Is it safe to cycle while pregnant?
One of the questions mums-to-be ask us is “Is it safe to cycle while pregnant?” Previously there was no categorical answer on this, but new advice issued by the UK’s Chief Medical Officers has made it clear that it is safe to cycle while pregnant for the majority of pregnant women.
What are the benefits of cycling throughout pregnancy?
Recent research has shown that moderate exercise during pregnancy will reduce the risk of obesity and hypertensive disorders (which include gestational diabetes and Preeclampsia) and give women benefits from improved cardiorespiratory fitness. Other benefits from exercise can include improved sleep and a positive effect on depression in pregnancy.
For those worried about exercising, the good news was that there was no evidence of additional risk of preterm birth, small or large baby size, or other complications for the newborn baby such as a decrease in the Apgar score.
Interestingly (and annoyingly for pregnant women everywhere), the research found no significant benefit from exercising in reducing either back pain or the duration of labour.
How much cycling is safe during pregnancy?
The guidance is for pregnant women to aim for 150 minutes of exercise a week, at a level that makes you breathe faster. This is the same amount as for non-pregnant adults, so in effect is saying “don’t stop just because you’re pregnant”. This may be done in bouts of 10 minutes or over, and can include exercise as part of daily life (such as cycling to work) rather than formal exercise classes.
For pregnant women who are extremely active and perform very vigorous activity the recommendation is that they should be careful not to exercise for long durations (over 1 hour) especially in hot humid conditions.
Is it safe to mountain bike whilst pregnant?
The advice from the UK’s Chief Medical Officers is to avoid “off road cycling” whilst pregnant, due to the risk of falls. By “off-road cycling” this would mean mountain biking off-road rather than following a flat traffic free cycle path that takes you safely away from a busy main road.
Not mentioned in the advice, but probably worth thinking about is how to get into contact with help if you were alone on a trail and away from a road and had any form of problem either with your bike or your body.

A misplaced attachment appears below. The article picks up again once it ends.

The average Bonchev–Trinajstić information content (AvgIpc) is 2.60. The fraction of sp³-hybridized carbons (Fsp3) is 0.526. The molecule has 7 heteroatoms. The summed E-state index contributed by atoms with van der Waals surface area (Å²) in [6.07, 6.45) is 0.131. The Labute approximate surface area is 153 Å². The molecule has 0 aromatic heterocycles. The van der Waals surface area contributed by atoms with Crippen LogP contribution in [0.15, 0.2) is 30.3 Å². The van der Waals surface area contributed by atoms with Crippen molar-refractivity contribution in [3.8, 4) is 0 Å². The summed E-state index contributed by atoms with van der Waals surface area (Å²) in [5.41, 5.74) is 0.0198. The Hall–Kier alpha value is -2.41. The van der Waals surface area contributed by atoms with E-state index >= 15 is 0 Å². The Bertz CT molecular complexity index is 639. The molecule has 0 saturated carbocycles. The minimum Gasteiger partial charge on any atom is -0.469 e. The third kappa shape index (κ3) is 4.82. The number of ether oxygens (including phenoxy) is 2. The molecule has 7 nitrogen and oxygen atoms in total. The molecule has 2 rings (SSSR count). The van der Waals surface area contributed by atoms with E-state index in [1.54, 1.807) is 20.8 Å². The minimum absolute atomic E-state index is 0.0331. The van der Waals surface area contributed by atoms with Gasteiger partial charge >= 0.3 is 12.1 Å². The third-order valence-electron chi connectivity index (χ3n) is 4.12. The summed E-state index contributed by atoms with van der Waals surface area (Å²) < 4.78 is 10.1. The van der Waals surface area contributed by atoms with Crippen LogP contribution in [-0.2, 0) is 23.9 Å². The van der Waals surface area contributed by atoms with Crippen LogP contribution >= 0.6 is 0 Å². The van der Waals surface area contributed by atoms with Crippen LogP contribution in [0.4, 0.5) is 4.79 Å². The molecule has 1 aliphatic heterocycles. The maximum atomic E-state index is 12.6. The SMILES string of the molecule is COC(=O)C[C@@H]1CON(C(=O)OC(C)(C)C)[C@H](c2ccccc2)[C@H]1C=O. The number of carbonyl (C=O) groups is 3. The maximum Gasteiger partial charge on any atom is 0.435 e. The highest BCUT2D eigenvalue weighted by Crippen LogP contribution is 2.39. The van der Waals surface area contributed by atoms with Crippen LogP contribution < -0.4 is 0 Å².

Is it safe to cycle while pregnant?
There are a few other things you need to think of whilst cycling during pregnancy that are included in the guidance issued by the Chief Medical Officers:
a) Listen to your body and adapt your exercise
The advice is that women should adapt, not stop, their exercise throughout pregnancy, and consider the types of activity they are able to continue doing. As a general rule is if it feels pleasant keep going, if it is uncomfortable stop and seek advice.
The warning signs of when physical activity should be discontinued and medical advice sought are apparent and many are irrespective of exercise. They include breathlessness before or following minimal exertion, headaches, dizziness, chest pain, muscle weakness affecting balance and calf pain or swelling. Women may also be advised to reduce/stop physical activity following pregnancy complications such as vaginal bleeding, regular painful contractions or amniotic fluid leakage.
b) Don’t bump the bump
This advice means that pregnant women are advised not to do activities where there is an increased risk of injury through physical contact (such as contact sports and any physical activity where there is a high risk of falls/trauma). The advice for cycling is that “off-road cycling” should be avoided due to the increased risk of trauma. As previously mentioned, the definition of “off-road cycling” is rather wide ranging, so should probably be taken to mean routes with descents and climbs, rather than a flat disused railway line that has been adapted into a cycle route.
c) Seek advice if you have any form of obstetric or medical complications.
All the advice given is for an uncomplicated pregnancy. It’s important to remember that many pregnant women who have obstetric or medical complications can perform moderate intensity physical activity, however recommendations are dependent on each individual and additional monitoring and specialist support may be required.
d) Keep cool, comfortable & hydrated
Staying hydrated, wearing loose clothing and avoiding excessive exposure to heat is important throughout pregnancy. The upper recommended limit of 1 hour of vigorous exercise is because pregnant women are not able to regulate their body temperature as effectively as before pregnancy.
e) Postural balance
Postural balance can be affected during pregnancy. Therefore, pregnant women are at higher risk of falls. Balance exercises may help to improve this.
Is it safe to start cycling whilst pregnant?
For women who are inactive before becoming pregnant, the message is to start slowly and gradually increase the intensity of exercise up to the recommended 150 minutes per week. If you’ve never ridden a bike before, then it would be sensible to seek out a local cycle coaching scheme rather than attempting to teach yourself, due to the risk of falls.
The full guidance on exercising whilst pregnant can be found on the government website
Other articles you may find useful:
Disclaimer: The information given in this post is done so in good faith. Please note that there may be other risks not known to me or not reasonably foreseeable at this time. Neither Karen Gee or Cycle Sprog can accept any liability for any accident, injury or fatality arising as a result of cycling whilst pregnant.
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